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Olson left winning legacy in Brewster

Dick Olson, with players like Dave, left, and Dale Smith, made Brewster a record-setting winner.  (File / The Spokesman-Review)
Dick Olson, with players like Dave, left, and Dale Smith, made Brewster a record-setting winner. (File / The Spokesman-Review)

Coach of State B power died in July

After the Brewster boys basketball team lost in the State B semifinals to Lind in March of 1974, head coach Dick Olson declared to a Wenatchee World reporter that the team was going to win its next 82 games.

It was a bold thing to say, but Olson knew what he talking about. That’s how many games the star-studded Class of 1977 had left in its high school career, and he didn’t see any reason why they should lose another game.

“He wasn’t shy about being confident of his teams,” remembers Nick Babcock, the reporter to whom Olson made the prediction. “They went to state a lot, but they could never get over the hump. But the night after they lost to Lind, that was Game 1 of the 82-game winning streak.”

Olson proved to be right on the money, leading the Bears through a Washington state-record winning streak, taking three State B titles in the process – the last of which came in a 50-49 overtime thriller against St. John in what turned out to be Olson’s final game as Brewster’s coach. He stepped down afterward.

For many, it was Olson who got the powerhouse known as Brewster basketball started.

Now, the community is without one of the big connection to its early successes.

Olson, who made his mark as a coach in basketball, football and track and field at Brewster, died at Spokane’s Sacred Heart Hospital in mid-July because of complications from hip surgery. He was 70.

He is survived by a daughter, Kim Kraemer of Maple Valley, Wash., a son, Rick Olson of Spokane, a sister, Lois Toolin of Tacoma, two granddaughters and two great grandsons.

It was a quiet and unceremonious way to go for such a large figure in North Central Washington sports. A massive stroke in the late 1990s put him in a retirement home, and he lost touch with many of his acquaintances over the years, friends say.

The news of his death didn’t make it around to the majority of his friends, former players, coaching adversaries, and even Brewster community members until weeks after the fact.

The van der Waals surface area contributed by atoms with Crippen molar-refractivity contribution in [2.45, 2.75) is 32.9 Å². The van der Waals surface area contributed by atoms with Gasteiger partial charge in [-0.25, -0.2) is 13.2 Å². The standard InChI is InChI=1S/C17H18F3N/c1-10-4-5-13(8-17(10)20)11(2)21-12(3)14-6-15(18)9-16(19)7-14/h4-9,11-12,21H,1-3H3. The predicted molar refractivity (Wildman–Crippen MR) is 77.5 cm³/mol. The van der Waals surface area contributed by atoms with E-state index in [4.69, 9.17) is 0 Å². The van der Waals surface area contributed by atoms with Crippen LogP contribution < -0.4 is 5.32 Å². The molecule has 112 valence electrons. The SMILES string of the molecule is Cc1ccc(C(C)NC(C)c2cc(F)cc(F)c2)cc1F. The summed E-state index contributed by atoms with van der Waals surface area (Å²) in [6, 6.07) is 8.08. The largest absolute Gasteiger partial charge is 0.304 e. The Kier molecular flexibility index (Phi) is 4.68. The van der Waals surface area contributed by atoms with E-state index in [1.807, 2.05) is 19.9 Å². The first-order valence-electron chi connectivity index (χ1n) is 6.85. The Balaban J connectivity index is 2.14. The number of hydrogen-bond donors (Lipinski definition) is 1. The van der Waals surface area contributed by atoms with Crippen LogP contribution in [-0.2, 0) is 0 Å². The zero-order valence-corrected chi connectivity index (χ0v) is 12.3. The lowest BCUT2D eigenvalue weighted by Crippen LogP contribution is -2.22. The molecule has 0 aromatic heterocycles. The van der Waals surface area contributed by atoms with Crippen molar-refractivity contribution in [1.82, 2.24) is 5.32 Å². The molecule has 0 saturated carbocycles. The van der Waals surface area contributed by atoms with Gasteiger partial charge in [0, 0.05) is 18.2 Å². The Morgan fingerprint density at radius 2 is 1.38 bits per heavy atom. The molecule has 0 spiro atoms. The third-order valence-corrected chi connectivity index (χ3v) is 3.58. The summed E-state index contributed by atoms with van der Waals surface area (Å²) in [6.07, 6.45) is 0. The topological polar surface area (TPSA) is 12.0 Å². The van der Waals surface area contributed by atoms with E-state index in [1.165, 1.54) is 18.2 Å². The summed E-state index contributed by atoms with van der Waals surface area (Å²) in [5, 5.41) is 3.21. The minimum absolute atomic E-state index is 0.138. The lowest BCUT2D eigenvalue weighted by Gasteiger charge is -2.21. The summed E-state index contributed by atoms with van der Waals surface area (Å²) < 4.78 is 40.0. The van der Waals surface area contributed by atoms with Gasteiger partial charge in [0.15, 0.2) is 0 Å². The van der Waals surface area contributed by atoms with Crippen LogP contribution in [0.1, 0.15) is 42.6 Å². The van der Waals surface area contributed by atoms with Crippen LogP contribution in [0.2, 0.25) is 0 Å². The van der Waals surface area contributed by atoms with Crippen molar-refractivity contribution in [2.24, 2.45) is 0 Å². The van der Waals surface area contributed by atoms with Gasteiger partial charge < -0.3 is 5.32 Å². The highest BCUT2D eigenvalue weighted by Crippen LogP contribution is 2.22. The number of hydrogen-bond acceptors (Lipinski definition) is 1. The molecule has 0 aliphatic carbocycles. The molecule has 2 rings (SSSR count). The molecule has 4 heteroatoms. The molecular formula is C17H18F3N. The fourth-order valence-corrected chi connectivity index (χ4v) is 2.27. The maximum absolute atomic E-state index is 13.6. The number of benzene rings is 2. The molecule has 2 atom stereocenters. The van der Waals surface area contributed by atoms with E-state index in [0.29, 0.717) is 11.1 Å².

“Most people don’t know about it, and that’s the sad thing,” said Karl Word, radio announcer for Brewster football and basketball who grew up in Brewster during Olson’s tenure.

Though a funeral will not be held, a memorial will take place at 1 p.m. Sept. 12 in the Brewster High School gym.

Born in North Dakota in 1939, Olson attended high school in Tacoma, before arriving in Brewster in 1965. He brought a drill sergeant-like mentality to coaching, which the Bears’ athletes quickly accepted.

“If anything sums up the man, he was a disciplinarian,” Word said. “Growing up in Brewster, you always wanted to play sports and be on one of his teams.”

“He was the consummate high school coach,” said Gary Driessen, who was Olson’s assistant basketball coach from 1972 to 1977. “He was a taskmaster, but (his players) would always do what he wanted. When Dick got (to Brewster), he was able to rally the troops and really sell the program.”

While he demanded a lot of discipline out of his players, Olson wasn’t exactly known for self-discipline. He was an old-school type of guy, not one to turn away a drink or cigarette.

“He was an outstanding coach, but he was not very disciplined in his own life,” said Howard Gamble, a Brewster athletics statistician and longtime fixture at Bears sporting events. “He was a ‘Do as I say, not as I do’ kind of guy.”

“His lifestyle was a little different from what he expected from the kids,” Driessen said.

Despite any shortcomings, Olson quickly became known for his ability to get the most out of his players.

“He taught kids to play ball the right way,” Gamble said.

“He was a good coach because he utilized that talent,” said Okanogan girls basketball coach Gary Smith, who coached against Olson at rival Bridgeport.

Olson also was an accomplished coach on the gridiron, and he helped build the Bears program into what became a three-time state runner-up in the mid-1970s under Doyle Payne.

“People forgot that he wasn’t just a top-notch basketball coach, but that he was an all-around coach,” Word said.

When it comes to his legacy, it’s hard to look at anything other than his career as a basketball mentor, however.

Olson accumulated a 263-50 record in 12 seasons as the Bears’ hoops coach, and he took them to nine State B tournaments.

The highlight of it all was the winning streak, which occurred thanks to a perfect storm of Olson’s coaching and a talented class of 1977 that included Roger Boesel and twins Dale and Dave Smith.

“The teams were just awesome. It was a whole new level of basketball,” Gary Smith said.

“Our class did have some talented athletes, but it took a special coach to hold it all together and get the most out of it,” said Boesel, who runs an auto dealership in Brewster. “He made sure we were in better shape than our competition, and he worked at learning more about the game each year.”

Olson spent a few years coaching in Hermiston, Ore., before finally hanging it up, but he never reached the same amount of success he achieved in Brewster.

For those who were there during the Olson era, there’s little doubt of his effect on Brewster basketball.

“He was everything,” Babcock said. “Brewster was OK before he came, but he once he got there they started winning.”

“I would say he had a large part in what has become a pretty good basketball town,” Boesel said. “For all of the young kids to watch the teams of ’75, ’76 and ’77, and to see the excitement that was generated, heck, who wouldn’t want to grow up and be a part of something like that?”


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